There was no dishonor associated with the act of suicide itself, for death was seen as a mere passage from this life to the next and as a convenient way to avoid excessive pain or dishonor. The dead were considered coequals with the gods and to have the same physical and emotional needs as the living.
Suicide among the ancient Greeks and Roman varied widely with respect to tolerance and legal restrictions. The primitive attitudes of horror and condemnation for suicide were preserved in the lower classes, but the upper classes were more tolerant and accepting.The Girl Behind the Door: A Father's Quest to Understand His Daughter's Suicide [John Brooks] on ashio-midori.com *FREE* shipping on qualifying offers.
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A. AGS Ethics Committee, Physician-Assisted Suicide and Voluntary Active Euthanasia. Journal of American Geriatrics Society, May , 43(5) Excerpt from Essay: Teen Suicide Suicide among teenagers is one of the great tragedies of our world today.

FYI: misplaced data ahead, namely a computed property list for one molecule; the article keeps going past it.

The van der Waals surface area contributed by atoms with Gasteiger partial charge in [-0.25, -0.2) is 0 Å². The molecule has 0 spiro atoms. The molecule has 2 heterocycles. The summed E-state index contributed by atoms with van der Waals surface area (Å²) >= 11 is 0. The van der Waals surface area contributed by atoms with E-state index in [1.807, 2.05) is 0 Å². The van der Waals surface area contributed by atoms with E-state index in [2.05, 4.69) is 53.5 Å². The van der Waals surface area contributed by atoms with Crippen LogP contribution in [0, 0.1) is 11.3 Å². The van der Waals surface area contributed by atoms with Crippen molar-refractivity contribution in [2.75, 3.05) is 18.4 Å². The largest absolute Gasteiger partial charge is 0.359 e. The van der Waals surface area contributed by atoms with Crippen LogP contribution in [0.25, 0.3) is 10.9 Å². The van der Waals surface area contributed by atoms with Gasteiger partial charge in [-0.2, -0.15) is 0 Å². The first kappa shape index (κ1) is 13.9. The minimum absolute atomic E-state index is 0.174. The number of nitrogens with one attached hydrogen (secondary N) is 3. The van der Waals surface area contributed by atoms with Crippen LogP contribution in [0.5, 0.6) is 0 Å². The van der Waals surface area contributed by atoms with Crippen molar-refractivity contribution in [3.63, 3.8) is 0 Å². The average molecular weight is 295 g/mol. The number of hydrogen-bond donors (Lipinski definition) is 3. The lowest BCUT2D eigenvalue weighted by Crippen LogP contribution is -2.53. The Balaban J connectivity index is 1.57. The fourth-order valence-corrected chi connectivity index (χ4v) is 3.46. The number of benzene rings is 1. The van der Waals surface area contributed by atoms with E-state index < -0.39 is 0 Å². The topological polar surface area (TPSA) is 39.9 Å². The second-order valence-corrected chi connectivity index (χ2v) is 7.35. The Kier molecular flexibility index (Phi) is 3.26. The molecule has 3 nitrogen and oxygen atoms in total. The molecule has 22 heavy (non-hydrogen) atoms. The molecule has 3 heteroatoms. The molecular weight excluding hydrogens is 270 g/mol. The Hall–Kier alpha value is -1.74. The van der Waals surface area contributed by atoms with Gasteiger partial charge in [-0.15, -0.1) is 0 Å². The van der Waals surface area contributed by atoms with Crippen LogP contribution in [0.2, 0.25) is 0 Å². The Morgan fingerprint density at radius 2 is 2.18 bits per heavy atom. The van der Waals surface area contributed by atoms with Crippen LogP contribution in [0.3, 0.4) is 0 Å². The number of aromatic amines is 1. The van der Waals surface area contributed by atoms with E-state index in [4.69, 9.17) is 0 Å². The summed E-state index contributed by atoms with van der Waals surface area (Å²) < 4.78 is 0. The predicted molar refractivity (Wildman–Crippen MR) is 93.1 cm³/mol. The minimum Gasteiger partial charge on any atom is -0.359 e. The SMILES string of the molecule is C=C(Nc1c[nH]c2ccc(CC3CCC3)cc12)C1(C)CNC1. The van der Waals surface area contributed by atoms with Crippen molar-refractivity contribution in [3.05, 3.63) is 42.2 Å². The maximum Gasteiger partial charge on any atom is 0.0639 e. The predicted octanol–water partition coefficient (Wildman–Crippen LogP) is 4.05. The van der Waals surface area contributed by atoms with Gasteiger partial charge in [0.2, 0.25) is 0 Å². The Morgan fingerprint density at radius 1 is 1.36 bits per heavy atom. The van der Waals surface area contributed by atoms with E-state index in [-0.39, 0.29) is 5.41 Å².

It affects families, schools, and the community (Bostik and Everall, ). Backmasking is a recording technique in which a sound or message is recorded backward onto a track that is meant to be played forward.
Backmasking is a deliberate process, whereas a message found through phonetic reversal may be unintentional.. Backmasking was popularised by The Beatles, who used backward instrumentation on their album Revolver.